Charm City Clue Room – Edgar Allan Poe Room [Review]


Location: Baltimore, Maryland

Date played: April 26, 2017

Team size: 2-8; we recommend 3-5

Duration: 60 minutes

Price: $29 per ticket

Story & setting

It was 1849 and Edgar Allan Poe, the famed poet and cryptographer, had just died under dubious circumstances. We had been granted the opportunity to search his home to solve the mystery surrounding his death.

The Edgar Allan Poe Room had a decidedly old-school escape room look and feel about it. The set was reasonably cohesive, but neither eye-catching nor immersive.

In game: A close up of a raven in a bird cage with a key dangling above its head.


Puzzles were the focus of the Edgar Allan Poe Room. They were largely based on ciphers, which was appropriate for the subject matter.


There were some good cipher-based puzzles.

One particular puzzle component was lovingly handmade; realizing its purpose was delightful.

I enjoy when escape room companies pull from local history and culture. In this case, I also liked the way that Charm City Clue Room presented a hypothesis as to the cause of Poe’s death.

In game: A bird cage sitting beside a bookcase.


The game flow was a little jittery. We were easily able to solve puzzles out of order because we were picking up pieces as we progressed. We had a search fail and missed critical items, but still managed to make it through the game using reason and a little bit of brute-force guessing.

The set was not inspiring.

One inviting late game interaction was available from the start of the room escape. At three different points we approached it and each time we were warned by the gamemaster that it wasn’t in play yet. If this interaction had been unavailable until the appropriate moment, it would have simplified gamemastering and removed a recurring moment of annoyance. The regular wrist slapping, while polite and useful, should not have been necessary.

Should I play Charm City Clue Room’s Edgar Allan Poe Room?

The Edgar Allan Poe Room was a touch too dreary for my taste. The puzzling was fine, but the gameflow needed work.

The space was a dozen shades of brown both literally and metaphorically. I kept waiting for the excitement to show up, but it never did.

Our team had a good enough time together in this room, but as I look back on it, I simply cannot tell whom it was designed for. Beginners will likely find themselves getting caught up in a mixture of gameflow hiccups as they battle to understand how an escape room functions. Experienced players should know that there are far more interesting room escapes out there.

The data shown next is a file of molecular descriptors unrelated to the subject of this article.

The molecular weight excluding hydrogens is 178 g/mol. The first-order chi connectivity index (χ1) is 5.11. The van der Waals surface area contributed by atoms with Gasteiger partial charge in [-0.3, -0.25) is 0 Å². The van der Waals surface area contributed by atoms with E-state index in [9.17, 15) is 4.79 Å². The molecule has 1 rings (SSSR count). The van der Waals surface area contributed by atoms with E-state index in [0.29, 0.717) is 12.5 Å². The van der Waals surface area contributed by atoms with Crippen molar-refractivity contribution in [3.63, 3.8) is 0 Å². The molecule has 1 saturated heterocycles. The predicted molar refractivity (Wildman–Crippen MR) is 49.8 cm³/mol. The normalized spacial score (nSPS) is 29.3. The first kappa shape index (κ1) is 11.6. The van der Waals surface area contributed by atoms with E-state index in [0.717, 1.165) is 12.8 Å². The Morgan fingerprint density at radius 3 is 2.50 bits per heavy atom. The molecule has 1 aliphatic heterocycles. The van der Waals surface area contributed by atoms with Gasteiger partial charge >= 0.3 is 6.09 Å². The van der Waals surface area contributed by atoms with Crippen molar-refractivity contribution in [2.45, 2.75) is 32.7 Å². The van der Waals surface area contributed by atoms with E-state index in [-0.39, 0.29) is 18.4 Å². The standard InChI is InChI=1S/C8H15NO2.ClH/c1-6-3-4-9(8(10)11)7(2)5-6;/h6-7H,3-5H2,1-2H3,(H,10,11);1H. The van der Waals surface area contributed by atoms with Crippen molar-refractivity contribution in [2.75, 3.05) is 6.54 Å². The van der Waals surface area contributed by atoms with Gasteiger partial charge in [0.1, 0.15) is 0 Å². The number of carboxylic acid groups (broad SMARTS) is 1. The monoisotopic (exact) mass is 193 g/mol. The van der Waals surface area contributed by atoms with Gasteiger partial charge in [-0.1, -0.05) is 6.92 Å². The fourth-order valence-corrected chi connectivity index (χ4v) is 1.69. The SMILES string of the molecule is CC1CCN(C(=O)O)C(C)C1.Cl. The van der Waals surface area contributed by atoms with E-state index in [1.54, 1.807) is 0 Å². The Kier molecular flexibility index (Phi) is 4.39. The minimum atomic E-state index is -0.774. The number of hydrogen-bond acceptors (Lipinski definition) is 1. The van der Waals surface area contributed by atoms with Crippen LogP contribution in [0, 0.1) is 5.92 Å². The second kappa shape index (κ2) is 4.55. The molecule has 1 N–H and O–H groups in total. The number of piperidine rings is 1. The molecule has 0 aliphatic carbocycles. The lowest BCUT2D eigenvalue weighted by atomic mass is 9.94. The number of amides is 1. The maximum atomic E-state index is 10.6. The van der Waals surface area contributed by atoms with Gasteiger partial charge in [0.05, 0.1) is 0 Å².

Poe is great subject for an escape room, but this room didn’t deliver on the potential. Nothing was terrible in the Edgar Allan Poe Room, but nothing was fantastic either. In the end, the game felt weak, and upon leaving, I was a bit weary.

Book your hour with Charm City Clue Room’s Edgar Allan Poe Room, and tell them that the Room Escape Artist sent you.

Baltimaze – Ex Machina [Review]

The ghost in the vault.

Location: Baltimore, Maryland

Date played: April 24, 2017

Team size: 1-6; we recommend 3-4

Duration: 60 minutes

Price: $28.50 per ticket (adults), $24.50 per ticket (children & students)

Story & setting

During the renovation of an old Victorian mansion previously owned by an eccentric world traveler, a mysterious room was discovered. We had to explore this space and find our way in through the long-sealed vault door.

The setting was essentially a puzzle room in an old house. Parts of it were deliberately unusual, like the vault door, which added an element of adventure to an otherwise standard escape room set.

In game: A big metal, vault door with a series of elaborate mechanical locking mechanisms and strange green weathering.


Ex Machina was a puzzle-driven escape room. It used a fair amount of tech and kept interactions tangible. Some of these puzzles were legitimate challenges and demanded diverse skills including reasoning and dexterity.


The vault door looked great. Its handcrafted mechanical locking mechanism was deeply satisfying. We were literally playing with it long after we opened it.

Nearly every detail of Ex Machina had a purpose.

Many of the puzzles were challenging, tangible, and fair. Solving them was satisfying.


The set was inconsistent. Some portions of the game looked and felt fantastic, while others felt a little rushed.

One of the later puzzles was a blind guessing game that allowed only one player to participate at a time. While I am assuming that many teams breeze through this, we spent 10 minutes watching each other fail with literally nothing else to do. Even if it went smoothly, it wasn’t an exciting or collaborative challenge for such a prominent, late-game interaction.

Should I play Baltimaze’s Ex Machine?

I really enjoyed my visit to Baltimaze. Ex Machina had challenging, yet sensibly designed puzzles that forced us to earn our little victories.

Baltimaze is upfront about the higher difficulty level in this game. Beginners should, without a doubt, take a stab at an easier room or two before battling it out with the puzzles of Ex Machina.

So long as you haven’t already played Ex Machina at Baltimaze’s sister company Escape Rhode Island in Providence, experienced players should test their wits against Ex Machina… even if it’s just to see the vault door… which I wanted to take home with me.

Book your hour with Baltimaze’s Ex Machina, and tell them that the Room Escape Artist sent you.